The con is not a smash and grab. The con artist doesn’t take by force. The confidence game is a dance. And a good con artist leads you, his or her mark, to simply give them what they want. Most of us think that we could never be conned or scammed, that we’re too smart or too worldly. But the truth is that intelligent people fall for the most common shams with startling frequency. Why? Because the con artist has a special gift for knowing what we want and giving it to us, then taking what they were after all along. They’re charming, persuasive, and have a knack for disappearing when things get hot. In other words, they make excellent subjects for writers. Here are some of my favorite books, films, and documentaries about this special kind of criminal mind:
The Confidence Game, by Maria Konnikova
I came across this book when I was researching Confessions on the 7:45. I had been somewhat obsessed with con artists for a while, and the idea that I’d heard somewhere that “you can’t con an honest man.” That sounded a little simplistic, so I was looking for a book that might dive into this particular kind of criminal psychology — and of those who fall prey to it. Konnikova’s book is a deep and propulsive exploration of this topic. With her portraits of famous con artists, her analysis of common scams, and her psychological insights into criminal and victim, Konnikova gives unflinching and compassionate insight into all the layers of her subject. She led me to the conclusion that is the foundation for my new book: You can’t con someone who doesn’t want something. And everybody wants something.
The Talented Mr. Ripley, by Patricia Highsmith
Patricia Highsmith is less well-known than she should be. She was one of the finest, most astute mystery writers in the history of the genre. When we think of her iconic character, we likely think of the 1999 film starring Matt Damon as the diabolical Tom Ripley. But it’s Highsmith’s 1955 novel that really dives into all the layers of this charming, slippery, murderous conman. In her novels about him, five in total, we see Ripley’s charm, his rage, his regret, and his compulsion to again and again slip into other skins. Highsmith also explores a frustrating truth about the con artists: very often they get away with their crimes, only to commit more. And many times they’re never caught at all.
Catch Me If You Can, by Frank Abagnale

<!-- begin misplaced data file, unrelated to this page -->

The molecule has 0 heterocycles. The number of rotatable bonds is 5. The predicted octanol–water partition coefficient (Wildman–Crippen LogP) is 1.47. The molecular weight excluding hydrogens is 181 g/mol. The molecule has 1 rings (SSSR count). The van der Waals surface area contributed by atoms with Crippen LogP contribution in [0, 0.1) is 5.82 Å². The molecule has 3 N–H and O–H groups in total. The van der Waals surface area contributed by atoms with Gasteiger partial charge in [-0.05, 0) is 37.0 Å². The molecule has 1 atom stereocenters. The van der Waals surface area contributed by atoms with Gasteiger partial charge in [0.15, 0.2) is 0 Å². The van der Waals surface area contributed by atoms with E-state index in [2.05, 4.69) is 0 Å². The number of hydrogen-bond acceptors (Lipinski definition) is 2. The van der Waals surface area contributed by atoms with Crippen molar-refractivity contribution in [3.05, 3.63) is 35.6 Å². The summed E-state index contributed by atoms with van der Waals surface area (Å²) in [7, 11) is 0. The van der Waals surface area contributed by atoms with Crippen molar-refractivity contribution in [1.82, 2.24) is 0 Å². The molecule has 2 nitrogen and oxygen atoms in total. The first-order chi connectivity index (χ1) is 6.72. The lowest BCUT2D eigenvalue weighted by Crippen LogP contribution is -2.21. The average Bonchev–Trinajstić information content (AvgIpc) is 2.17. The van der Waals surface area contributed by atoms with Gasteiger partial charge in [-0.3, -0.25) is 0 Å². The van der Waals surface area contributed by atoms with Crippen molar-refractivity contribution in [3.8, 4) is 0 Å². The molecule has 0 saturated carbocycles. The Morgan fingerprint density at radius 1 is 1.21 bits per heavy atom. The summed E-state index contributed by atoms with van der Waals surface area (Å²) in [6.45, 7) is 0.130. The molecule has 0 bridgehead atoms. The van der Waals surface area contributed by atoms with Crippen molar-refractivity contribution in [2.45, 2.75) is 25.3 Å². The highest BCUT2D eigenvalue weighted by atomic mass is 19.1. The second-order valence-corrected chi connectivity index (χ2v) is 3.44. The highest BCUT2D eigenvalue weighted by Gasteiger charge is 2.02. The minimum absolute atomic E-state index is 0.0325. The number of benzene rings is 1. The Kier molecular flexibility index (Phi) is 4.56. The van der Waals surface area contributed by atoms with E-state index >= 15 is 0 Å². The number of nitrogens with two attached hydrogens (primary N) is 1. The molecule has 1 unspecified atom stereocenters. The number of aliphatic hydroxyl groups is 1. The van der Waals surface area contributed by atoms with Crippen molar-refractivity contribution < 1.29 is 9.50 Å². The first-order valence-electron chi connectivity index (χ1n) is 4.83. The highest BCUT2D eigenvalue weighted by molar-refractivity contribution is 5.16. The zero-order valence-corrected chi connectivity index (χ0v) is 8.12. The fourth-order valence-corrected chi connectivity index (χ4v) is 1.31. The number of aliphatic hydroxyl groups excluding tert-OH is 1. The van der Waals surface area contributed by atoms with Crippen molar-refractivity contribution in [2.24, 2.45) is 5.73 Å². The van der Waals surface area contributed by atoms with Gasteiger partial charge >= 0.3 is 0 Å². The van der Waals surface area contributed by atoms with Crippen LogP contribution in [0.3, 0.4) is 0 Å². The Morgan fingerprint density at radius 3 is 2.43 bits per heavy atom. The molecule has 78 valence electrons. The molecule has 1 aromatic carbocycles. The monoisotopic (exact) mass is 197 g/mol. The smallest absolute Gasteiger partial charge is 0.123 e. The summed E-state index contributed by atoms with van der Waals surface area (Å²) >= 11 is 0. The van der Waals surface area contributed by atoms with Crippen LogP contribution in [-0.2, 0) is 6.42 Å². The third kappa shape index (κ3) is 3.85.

The funny thing about grifters is that, often, we find ourselves liking them. If we didn’t, if they were scary or violent or threatening right off the bat, they couldn’t get close to us. They have a way of earning our trust so totally, that even when we’re confronted with the ugly truth, we find it hard to believe. Frank Abagnale is one of the most charismatic and successful cons in criminal history, having scammed millions before the age of 19 by posing as a doctor, a lawyer, and a Pan American airline pilot. When we think of his story, we probably envision the 2002 film starring Leonardo DiCaprio as Abagnale. But it’s Abagnale’s riveting 1980 autobiography that provides all the color and richness of his escapades (including some of questionable veracity). After he was caught and served his sentence, he went to work for the FBI’s bank fraud division, continued on to earn millions as a private bank security expert, and become famous for his crimes. Talk about the long game.
The Grifters, by Jim Thompson
This classic 1963 noir novel about the twisted relationship between a small-time con artist named Roy and his diabolical mother Lilly takes us deep into the dark heart of the con artist. Thompson explores Roy’s deepest desires, layered motivations, and ultimately his terrible downfall. Set in Los Angeles, this gritty, unflinching tale inspired the 1990 film by the same name starring John Cusack and Anjelica Huston. The film is every bit as gut-wrenching and riveting as the novel, and both of them are essential for the crime fiction fan.
The Inventor: Out for Blood in Silicon Valley (HBO).
This slickly produced documentary about Elizabeth Holmes, founder of the now-defunct health technology company Theranos, takes you right down the rabbit hole of some truly epic deceptions and lies. The most striking thing about this production is Holmes herself. She’s stunning, mesmerizing, charming and absolutely convincing in all her statements—even those that have long since been proven lies. Displaying all the best qualities of a gifted con artist—intelligence, likeability, charisma—it’s easy to see how she could (and did) convince some of the smartest and wealthiest people in the world into supporting her venture. Journalist John Carreyrou broke this story in 2015 and he has also written the definitive book on the topic, Bad Blood: Secrets and Lies in a Silicon Valley Startup.
They’re liars and fraudsters running shams and scams, fooling good and innocent people, and often getting away with it. What are they after? What do they want? And why do even the smartest among us fall prey to their twisted games? There might be more questions than answers on this topic, but these layered, enigmatic tricksters are fascinating to explore.